Using 3D Printing in My Personal Life

3d spine images

3D printing has not only provided sustenance to my family, but it has now provided great blessings as well.

I began my Additive Manufacturing journey by working with surgeons to utilize patient-specific bone models and surgical guides for added value in complex orthopedic interventions. The surgeon’s feedback relative to the benefit of utilizing the technology for pre-surgical planning, and intraoperative reference was extraordinary… both during the surgery, as well as post-surgery.

The attached photo captures a journey taken with my own son, who had severe scoliosis. He wore a brace for 16 years that was designed to “hold” the curve and prevent extraordinary progression, to allow for as much organic growth as possible. In 2015, it was decided that surgery was inevitable and imminent. Prior to surgery, a CT scan was ordered. I took the liberty of taking the DICOM images from the scan and having them converted into stl files. From those files, a printed model of his spine was grown via SLS technology (Nylon PA is a material that may be autoclaved and is allowable within the sterile field). This model was then delivered to his surgical team to act as a pre-surgical reference. As you can imagine, the only 3-Dimensional view the surgeon gets is that which is revealed after the patient has been opened up. This model allowed the surgeon to view the vertebrae, in whole. Was the bone model a necessity for scoliosis surgery? Perhaps not, but it certainly added another arrow to the surgeon’s quiver of tools walking into that OR in April 2015.

From a parent’s perspective…. Watching your child wheel away from you can be an overwhelming sensation. However, knowing that our surgical team had great experience, great knowledge, and one extra resource was reassuring. Thankfully, the surgery was a great success and his healing has been fast and without incident.

3D printing changes the way we design, the way we engineer, the way we repair… its application and ability to revolutionize is exceptional!

Medical AM Ramping Up

In 2016, medical and dental contributed $667 million to the $6 billion-plus worldwide additive-manufacturing (AM) market, with North America—boasting an advanced healthcare infrastructure and sophisticated R&D facilities—claiming more than one-third of the segment. So reads Wohlers Report 2017, a worldwide AM review and analysis. Medical- and dental-AM applications continue to rise, as does the use of metal in these applications—metal accounts for about one-third of material use in medical-AM work. In fact, the AM medical-devices market is expected to hit $9.8 billion by 2025, according to a new study published by Crystal Market Research, and you can bet that metal 3D printing will increase its share…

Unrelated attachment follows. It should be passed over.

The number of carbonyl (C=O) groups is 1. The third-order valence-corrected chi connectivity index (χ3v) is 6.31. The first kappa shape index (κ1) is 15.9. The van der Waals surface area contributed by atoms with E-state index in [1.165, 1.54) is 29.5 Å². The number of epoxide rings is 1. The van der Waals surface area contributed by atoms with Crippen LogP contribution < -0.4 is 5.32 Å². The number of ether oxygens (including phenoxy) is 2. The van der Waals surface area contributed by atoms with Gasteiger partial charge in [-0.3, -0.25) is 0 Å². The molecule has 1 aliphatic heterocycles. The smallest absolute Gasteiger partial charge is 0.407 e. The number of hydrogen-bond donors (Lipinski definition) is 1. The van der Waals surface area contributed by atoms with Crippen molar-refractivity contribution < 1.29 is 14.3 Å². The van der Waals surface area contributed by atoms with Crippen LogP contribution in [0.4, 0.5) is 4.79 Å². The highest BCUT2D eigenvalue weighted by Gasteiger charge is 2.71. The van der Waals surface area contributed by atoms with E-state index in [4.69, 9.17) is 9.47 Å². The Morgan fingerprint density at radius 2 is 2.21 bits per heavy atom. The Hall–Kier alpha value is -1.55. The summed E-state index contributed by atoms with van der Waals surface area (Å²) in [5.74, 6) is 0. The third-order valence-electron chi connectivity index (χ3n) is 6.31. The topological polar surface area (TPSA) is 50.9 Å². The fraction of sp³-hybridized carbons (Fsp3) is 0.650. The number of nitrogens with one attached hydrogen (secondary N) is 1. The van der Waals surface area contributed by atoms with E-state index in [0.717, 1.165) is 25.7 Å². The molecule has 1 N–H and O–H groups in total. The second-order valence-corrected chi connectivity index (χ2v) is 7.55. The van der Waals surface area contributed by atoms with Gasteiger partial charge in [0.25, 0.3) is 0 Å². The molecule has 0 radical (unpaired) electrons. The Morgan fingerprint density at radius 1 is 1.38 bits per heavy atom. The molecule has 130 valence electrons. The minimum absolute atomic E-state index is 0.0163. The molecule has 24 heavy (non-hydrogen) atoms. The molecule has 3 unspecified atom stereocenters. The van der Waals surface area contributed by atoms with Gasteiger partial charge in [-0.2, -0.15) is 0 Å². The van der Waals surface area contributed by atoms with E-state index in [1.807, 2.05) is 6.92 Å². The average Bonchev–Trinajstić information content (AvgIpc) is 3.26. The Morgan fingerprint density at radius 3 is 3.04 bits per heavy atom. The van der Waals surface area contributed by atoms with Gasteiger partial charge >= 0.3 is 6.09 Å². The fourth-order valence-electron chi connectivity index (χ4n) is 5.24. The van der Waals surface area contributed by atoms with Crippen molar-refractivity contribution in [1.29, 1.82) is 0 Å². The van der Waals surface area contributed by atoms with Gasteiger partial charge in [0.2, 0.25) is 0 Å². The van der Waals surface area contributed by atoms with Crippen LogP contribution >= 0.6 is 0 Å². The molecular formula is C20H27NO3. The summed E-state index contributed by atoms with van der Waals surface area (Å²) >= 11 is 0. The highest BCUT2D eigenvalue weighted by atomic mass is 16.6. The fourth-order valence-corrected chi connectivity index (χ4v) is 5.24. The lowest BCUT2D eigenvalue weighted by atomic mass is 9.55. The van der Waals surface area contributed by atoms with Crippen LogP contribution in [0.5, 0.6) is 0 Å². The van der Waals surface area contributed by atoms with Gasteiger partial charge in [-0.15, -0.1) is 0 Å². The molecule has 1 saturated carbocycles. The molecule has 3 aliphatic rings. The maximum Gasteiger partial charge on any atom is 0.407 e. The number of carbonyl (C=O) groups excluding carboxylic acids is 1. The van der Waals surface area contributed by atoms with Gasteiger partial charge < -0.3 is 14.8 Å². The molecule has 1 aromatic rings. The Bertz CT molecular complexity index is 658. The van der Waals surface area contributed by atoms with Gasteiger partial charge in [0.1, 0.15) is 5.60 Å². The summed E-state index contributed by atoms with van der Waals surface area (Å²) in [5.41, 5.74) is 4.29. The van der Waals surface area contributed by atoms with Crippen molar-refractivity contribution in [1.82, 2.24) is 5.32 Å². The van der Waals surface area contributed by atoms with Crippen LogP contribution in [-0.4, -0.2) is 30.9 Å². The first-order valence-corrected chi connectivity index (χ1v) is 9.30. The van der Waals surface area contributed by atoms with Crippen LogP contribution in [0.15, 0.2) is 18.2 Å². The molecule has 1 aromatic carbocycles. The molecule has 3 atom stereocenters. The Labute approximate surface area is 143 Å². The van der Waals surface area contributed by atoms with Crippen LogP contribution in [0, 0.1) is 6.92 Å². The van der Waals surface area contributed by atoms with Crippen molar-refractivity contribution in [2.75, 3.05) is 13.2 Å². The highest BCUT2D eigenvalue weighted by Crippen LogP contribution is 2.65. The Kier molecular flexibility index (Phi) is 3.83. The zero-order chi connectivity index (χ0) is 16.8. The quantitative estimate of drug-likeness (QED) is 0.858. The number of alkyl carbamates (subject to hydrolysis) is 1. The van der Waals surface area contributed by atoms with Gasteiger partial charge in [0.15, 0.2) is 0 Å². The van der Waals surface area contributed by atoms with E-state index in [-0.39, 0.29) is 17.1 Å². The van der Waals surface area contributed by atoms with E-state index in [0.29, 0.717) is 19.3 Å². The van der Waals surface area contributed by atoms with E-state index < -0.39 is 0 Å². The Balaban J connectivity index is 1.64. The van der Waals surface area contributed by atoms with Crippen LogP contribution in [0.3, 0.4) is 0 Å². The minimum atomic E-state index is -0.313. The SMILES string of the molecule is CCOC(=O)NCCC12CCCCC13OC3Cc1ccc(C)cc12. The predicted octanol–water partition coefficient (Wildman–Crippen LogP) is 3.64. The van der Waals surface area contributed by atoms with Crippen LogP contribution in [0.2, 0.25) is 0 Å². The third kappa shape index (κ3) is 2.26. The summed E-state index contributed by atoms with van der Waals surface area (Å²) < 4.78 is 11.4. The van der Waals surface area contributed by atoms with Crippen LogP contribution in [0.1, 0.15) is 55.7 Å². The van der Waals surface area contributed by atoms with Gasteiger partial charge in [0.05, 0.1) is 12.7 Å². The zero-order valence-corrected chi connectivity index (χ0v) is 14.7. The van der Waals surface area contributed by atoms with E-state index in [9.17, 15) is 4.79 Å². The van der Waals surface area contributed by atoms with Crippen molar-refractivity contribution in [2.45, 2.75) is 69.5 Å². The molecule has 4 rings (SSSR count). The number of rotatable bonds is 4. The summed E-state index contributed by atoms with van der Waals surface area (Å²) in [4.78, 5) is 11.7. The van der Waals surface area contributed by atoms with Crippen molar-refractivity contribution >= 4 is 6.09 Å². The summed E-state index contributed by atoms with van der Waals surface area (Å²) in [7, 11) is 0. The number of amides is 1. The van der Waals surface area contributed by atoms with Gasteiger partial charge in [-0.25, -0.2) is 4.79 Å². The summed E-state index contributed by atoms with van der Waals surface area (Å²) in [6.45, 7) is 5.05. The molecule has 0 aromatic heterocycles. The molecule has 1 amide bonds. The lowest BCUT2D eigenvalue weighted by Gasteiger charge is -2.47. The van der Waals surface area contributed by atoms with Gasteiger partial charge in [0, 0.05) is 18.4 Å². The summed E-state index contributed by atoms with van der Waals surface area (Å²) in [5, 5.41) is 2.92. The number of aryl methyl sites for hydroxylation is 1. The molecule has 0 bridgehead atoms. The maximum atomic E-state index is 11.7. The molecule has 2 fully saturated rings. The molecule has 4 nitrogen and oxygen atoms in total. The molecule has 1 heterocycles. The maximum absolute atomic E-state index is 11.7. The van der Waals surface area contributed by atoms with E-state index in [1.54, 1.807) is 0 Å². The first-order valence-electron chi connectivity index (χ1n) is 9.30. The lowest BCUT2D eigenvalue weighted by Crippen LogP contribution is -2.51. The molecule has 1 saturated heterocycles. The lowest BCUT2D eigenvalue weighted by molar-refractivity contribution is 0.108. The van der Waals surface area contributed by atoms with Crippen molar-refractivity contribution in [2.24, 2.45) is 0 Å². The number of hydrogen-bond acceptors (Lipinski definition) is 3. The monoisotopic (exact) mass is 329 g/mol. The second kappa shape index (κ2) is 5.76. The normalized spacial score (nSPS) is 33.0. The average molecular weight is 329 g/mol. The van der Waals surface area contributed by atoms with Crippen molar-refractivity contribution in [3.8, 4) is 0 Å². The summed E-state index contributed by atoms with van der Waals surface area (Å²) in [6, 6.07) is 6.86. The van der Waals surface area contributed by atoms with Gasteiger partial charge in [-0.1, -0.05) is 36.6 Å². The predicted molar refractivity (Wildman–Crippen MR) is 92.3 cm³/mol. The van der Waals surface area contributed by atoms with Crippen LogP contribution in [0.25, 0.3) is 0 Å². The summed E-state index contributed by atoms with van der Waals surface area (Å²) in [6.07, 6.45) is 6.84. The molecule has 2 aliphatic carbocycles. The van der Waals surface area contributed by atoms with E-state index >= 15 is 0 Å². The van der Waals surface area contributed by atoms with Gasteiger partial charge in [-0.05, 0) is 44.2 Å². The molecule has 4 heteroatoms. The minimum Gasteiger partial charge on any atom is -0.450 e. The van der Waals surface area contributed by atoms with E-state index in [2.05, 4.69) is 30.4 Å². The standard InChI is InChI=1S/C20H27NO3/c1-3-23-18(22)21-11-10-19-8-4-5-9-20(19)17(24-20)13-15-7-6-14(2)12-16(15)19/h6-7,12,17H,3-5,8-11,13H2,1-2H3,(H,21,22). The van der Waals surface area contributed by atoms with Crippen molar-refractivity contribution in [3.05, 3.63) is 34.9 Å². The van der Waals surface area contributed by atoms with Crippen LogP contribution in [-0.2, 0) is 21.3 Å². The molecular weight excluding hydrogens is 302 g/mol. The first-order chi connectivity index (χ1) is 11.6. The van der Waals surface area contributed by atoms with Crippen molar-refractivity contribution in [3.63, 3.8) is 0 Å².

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3D Printing of Medical Devices: When a Novel Technology Meets Traditional Legal Principles.

A white paper by Reed Smith.

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Using Innovative Technologies For Manufacturing Rocket Engine Hardware

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Cancer Patient Receives 3D Printed Ribs In World First Surgery.

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3D Opportunity In The Automotive Industry

Additive manufacturing hits the road.

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BMW Group expands use of additive manufacturing processes.

With more than 10,000 additively-manufactured parts built into the Rolls-Royce Phantom, the BMW Group has been using components from 3D printers in series production since 2012. The company will continue to expand this pioneering role in the future. The Additive Manufacturing Center at the company’s Research and Innovation Center (FIZ) has also been using these forming processes to produce parts for the new Rolls-Royce Dawn since the start of the year.

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